BISMARCK — In 2003 the city of Bismarck purchased the railroad depot from Union Pacific. The city paid a small sum for the town's centerpiece, but the work to restore the old building to its heyday form would be daunting.
To spearhead the restoration effort the city formed the Bismarck Depot Preservation Committee. Over the past seven years the committee has worked tirelessly to turn back the clock on the depot.
Liz Bennett has served as president of the committee since it was formed. Bennett's father retired from the railroad, and her brother is an engineer with Union Pacific.
"It's in my family history," she said. "My dad started as a water boy and retired as an engineer. If you had to pick one thing to represent Bismarck it would be the railroad depot."
After reviewing the blueprints for the depot, it was discovered it was a cookie cutter design, Bennett said. She said Union Pacific, formerly Missouri Pacific, went around towns in the Midwest building depots very similar to Bismarck's. Bennett said depending on the size of the town there may have been minor modifications.
"At the time the city bought it, everybody in town was concerned it would fall down or be vandalized to the point it would have to be torn down," she said. "Bismarck is a railroad town. The depot represents our history and our community. Our troops during World War II and Vietnam got on the train here. It's such a large part of who we are."
The first order of business for the committee was replacing the roof on the depot. Bennett said the committee held bake sales and other fundraisers to raise money for the new roof. She said the committee had enough money for half a roof.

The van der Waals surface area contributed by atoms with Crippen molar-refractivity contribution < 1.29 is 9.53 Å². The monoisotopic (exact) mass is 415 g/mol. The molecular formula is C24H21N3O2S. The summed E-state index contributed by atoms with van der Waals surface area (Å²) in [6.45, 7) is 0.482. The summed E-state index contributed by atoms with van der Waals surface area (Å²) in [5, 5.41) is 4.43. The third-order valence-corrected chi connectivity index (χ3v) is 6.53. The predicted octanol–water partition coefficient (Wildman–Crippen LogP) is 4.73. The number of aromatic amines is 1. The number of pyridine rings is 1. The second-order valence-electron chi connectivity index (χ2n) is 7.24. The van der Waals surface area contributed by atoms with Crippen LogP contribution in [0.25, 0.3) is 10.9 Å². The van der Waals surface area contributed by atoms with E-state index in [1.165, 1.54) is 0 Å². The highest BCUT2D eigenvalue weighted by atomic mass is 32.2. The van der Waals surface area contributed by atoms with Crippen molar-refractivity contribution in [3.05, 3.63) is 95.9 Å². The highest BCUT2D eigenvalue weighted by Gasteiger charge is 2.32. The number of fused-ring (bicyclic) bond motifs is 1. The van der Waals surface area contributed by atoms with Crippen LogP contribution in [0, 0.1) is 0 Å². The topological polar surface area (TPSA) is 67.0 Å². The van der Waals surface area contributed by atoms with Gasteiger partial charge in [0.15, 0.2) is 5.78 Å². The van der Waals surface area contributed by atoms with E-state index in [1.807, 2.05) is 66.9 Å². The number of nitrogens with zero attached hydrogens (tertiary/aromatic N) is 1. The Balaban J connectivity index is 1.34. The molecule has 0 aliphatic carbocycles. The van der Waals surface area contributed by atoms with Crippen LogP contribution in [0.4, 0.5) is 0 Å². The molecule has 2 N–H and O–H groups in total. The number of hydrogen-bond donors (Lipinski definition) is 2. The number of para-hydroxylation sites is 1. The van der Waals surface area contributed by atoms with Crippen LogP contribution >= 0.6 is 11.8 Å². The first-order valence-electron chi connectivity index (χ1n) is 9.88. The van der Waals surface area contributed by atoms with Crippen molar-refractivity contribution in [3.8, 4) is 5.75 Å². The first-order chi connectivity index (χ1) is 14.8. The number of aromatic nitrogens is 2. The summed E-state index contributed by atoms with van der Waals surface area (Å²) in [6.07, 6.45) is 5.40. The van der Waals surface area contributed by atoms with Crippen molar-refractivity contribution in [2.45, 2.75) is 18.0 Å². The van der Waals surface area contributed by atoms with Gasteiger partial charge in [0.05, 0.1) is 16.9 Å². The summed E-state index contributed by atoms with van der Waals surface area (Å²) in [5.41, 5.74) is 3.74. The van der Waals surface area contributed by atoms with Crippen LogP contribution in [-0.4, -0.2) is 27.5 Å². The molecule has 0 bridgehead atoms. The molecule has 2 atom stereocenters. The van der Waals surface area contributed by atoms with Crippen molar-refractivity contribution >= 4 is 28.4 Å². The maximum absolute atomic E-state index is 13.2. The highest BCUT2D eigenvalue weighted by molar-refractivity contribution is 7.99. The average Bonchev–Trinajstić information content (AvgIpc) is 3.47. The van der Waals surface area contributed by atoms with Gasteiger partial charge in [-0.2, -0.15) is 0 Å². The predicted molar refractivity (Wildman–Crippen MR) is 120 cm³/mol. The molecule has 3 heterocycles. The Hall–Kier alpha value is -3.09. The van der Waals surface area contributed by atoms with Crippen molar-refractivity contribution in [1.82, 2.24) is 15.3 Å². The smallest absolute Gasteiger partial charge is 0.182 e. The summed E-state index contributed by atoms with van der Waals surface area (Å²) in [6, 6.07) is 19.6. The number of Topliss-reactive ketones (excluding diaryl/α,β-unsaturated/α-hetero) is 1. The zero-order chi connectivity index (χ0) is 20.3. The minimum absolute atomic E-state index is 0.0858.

"Gibson Quality Roofing agreed to go ahead and do half a roof," Bennett said. "But then once the guys started working, more local people started donating. I would have people stop me at the post office and hand me money. We ended up getting enough money to go ahead and put the entire roof on."
The committee then got a matching grant to pay for the architectural drawings of the depot. The city applied for a Transportation Enhancement Grant through the Missouri Department of Transportation. The grant was for $145,125. Under the grant guidelines, Bismarck had to contribute $40,000 and the Depot Committee had to contribute $10,000 from the grant it received from the National Trust for Historic Preservation. The total amount for the grant with the local contribution is $195,125.
The grant paid for outside renovations to the depot and a new brick wall retaining wall.
"It was former Mayor Dennis Mayberry who had the vision to replace the rock wall," Bennett said. "It turned out so nice. When I was a kid I remember people sitting on the wall watching the trains go by."
The project incorporates sidewalk renovation on East Main Street to allow handicap accessibility for pedestrian and cyclist traffic. The major portion of the project consists of the renovation of the outside of the old depot.
The building is currently being painted traditional MO PAC colors. A stage sits on one end of the depot that can be used for various events.
Bennett said the committee is selling another round of memorial pavers to help fund renovation work to the inside of the depot. Order forms are available at city hall. A 4 by 8 brick cost $55 and an 8 by 8 brick costs $100.
"We hope to complete phase one of the interior work with the proceeds from the paver sale," she said.